‘Art is our chief means of breaking bread with the dead.’ WH Auden speaks true – one of the pleasures of this little project has been sitting down with the past. Sometimes, however, it’s like sharing a meal, some dishes of which taste familiar, while others are so completely baffling you don’t know whether they’re a starter, a pudding or a peculiar kind of medicine. Such is The Town Fop, a 1676 comedy by Aphra Behn.
Behn’s plays are more studied than staged, although The Rover is currently being performed by the RSC. It’s a pity, because she has a romantic’s heart and an unshakably realist’s head. Realism mostly wins, which is the appeal of her work. Take The Town Fop.
It’s a play of unwilling marriages, messy romances and poor male behaviour. Behn writes well about blokes: their selfishness, silliness, horniness. How life gives them the breaks and lets them break the rules. She enjoys them even as she takes the piss. Her hero, Bellmour, disappointed in love, gets a terrific bleary-hours scene in a Covent Garden den. He has walked out on his unwanted bride on their wedding night, and now desperately tries breaking bad: gambling (he loses), drinking (can’t handle it), casual sexing (heart’s not in it). All he can do is pick fights with his brother and best mate, and fail explain why he’s behaving so weirdly. It’s oddly more endearing than when he’s just a politely devoted lover.
The fop of the title is Sir Timothy Tawdry. Actors tend to play fops as effeminate, affected clothes-ponies, but that’s not Tawdry’s way. He’s rampantly straight, though immensely resistible; he’s too cheap to bother about clothes. All he wants is to live it up with his cut-price entourage (Sharp and Sham) and get laid, while maintaining a mutually-loathing relationship with the brilliantly named bad-time girl Betty Flauntit. He’s a bit hipster, a bit made in Chelsea, a good deal of a dick.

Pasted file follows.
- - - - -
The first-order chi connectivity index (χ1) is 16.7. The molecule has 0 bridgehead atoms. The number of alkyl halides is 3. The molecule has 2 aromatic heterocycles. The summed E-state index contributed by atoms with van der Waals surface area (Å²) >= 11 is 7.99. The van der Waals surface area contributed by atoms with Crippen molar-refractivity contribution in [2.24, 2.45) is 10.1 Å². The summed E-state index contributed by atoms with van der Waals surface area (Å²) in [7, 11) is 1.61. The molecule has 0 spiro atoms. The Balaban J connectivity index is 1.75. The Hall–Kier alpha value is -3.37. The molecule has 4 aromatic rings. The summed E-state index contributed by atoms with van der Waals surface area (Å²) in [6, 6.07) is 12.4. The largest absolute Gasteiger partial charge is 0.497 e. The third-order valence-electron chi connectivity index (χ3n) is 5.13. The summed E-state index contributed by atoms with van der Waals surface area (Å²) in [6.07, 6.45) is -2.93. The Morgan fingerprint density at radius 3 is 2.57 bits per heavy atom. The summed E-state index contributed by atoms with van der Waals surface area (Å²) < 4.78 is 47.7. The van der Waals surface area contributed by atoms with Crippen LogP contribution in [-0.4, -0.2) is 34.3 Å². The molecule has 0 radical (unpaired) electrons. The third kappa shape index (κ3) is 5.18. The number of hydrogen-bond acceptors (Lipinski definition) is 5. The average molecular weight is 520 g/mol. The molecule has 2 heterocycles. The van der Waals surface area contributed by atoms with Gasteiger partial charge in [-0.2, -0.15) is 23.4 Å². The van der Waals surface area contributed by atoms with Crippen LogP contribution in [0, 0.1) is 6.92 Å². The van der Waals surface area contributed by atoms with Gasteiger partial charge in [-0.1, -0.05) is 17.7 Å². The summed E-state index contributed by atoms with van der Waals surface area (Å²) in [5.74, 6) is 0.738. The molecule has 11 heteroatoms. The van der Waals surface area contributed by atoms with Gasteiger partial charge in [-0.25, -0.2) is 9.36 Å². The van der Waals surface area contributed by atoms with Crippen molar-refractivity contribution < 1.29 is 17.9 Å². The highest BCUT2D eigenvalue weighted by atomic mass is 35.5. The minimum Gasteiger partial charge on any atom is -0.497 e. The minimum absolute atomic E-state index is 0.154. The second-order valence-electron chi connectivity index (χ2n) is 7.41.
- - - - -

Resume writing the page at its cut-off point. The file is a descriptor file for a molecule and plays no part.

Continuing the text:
It’s with the women that you find yourself doing serious decoding. What does Behn really think of these horribly imperfect relationships? You find modern minds marooned in an antiquated sexual code – where women will be married off for someone else’s financial advantage, wooed against their will, serially betrayed while somehow keeping their honour. Even when Bellmour’s beloved Celinda disguises herself as a man and proves handy with a sword, she can’t go on the rampage like the blokes do. It’s a caged existence. It feels exhausting.
Behn tugs all the plotlines to some kind of resolution, though you may not be convinced that these compromised unions represent much of a happy ending. Especially Bellmour’s young sister, fresh from a Flanders convent, who is caught up in Tawdry’s half-assed scheming. If the plot is handing out divorces, you’d think she deserves one too, but no such luck. She’s saddled to Tawdry, who as the curtain falls is telling Betty Flauntit, ‘go home and expect me, thoul’t have me all to thyself within this day or two.’ Happy ever after? Fop off.
Sample stage direction ‘Enter Celinda like a boy.’
Sample quote Tawdry: ‘I’m a little mawkish with sitting up all night and want a small refreshment this morning. Did we not send for whores?’
12 Plays of Xmas
I have, surprise, a lot of books. And I have, surprise, not read them all. So, 12 unfamiliar plays, 12 posts: welcome to 12 Plays of Xmas. See previous posts in the series (from Euripides to Lynn Nottage) here.
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